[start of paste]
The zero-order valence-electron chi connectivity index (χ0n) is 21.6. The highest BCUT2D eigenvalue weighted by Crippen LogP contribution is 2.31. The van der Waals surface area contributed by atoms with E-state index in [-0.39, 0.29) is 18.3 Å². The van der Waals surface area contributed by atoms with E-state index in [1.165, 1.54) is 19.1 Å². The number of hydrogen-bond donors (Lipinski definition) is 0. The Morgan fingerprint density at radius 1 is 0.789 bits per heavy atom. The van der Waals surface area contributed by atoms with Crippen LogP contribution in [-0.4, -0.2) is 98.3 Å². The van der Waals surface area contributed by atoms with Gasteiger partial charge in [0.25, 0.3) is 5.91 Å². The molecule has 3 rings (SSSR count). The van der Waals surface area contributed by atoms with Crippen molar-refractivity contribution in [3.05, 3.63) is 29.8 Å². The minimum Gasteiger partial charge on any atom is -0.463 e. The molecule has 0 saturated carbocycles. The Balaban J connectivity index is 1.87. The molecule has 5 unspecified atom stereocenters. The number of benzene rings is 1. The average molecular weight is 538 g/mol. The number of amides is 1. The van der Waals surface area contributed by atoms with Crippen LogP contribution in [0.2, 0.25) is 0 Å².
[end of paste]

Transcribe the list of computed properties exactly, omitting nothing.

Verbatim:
The zero-order valence-electron chi connectivity index (χ0n) is 21.6. The highest BCUT2D eigenvalue weighted by Crippen LogP contribution is 2.31. The van der Waals surface area contributed by atoms with E-state index in [-0.39, 0.29) is 18.3 Å². The van der Waals surface area contributed by atoms with E-state index in [1.165, 1.54) is 19.1 Å². The number of hydrogen-bond donors (Lipinski definition) is 0. The Morgan fingerprint density at radius 1 is 0.789 bits per heavy atom. The van der Waals surface area contributed by atoms with Crippen LogP contribution in [-0.4, -0.2) is 98.3 Å². The van der Waals surface area contributed by atoms with Gasteiger partial charge in [0.25, 0.3) is 5.91 Å². The molecule has 3 rings (SSSR count). The van der Waals surface area contributed by atoms with Crippen molar-refractivity contribution in [3.05, 3.63) is 29.8 Å². The minimum Gasteiger partial charge on any atom is -0.463 e. The molecule has 0 saturated carbocycles. The Balaban J connectivity index is 1.87. The molecule has 5 unspecified atom stereocenters. The number of benzene rings is 1. The average molecular weight is 538 g/mol. The number of amides is 1. The van der Waals surface area contributed by atoms with Crippen LogP contribution in [0.2, 0.25) is 0 Å².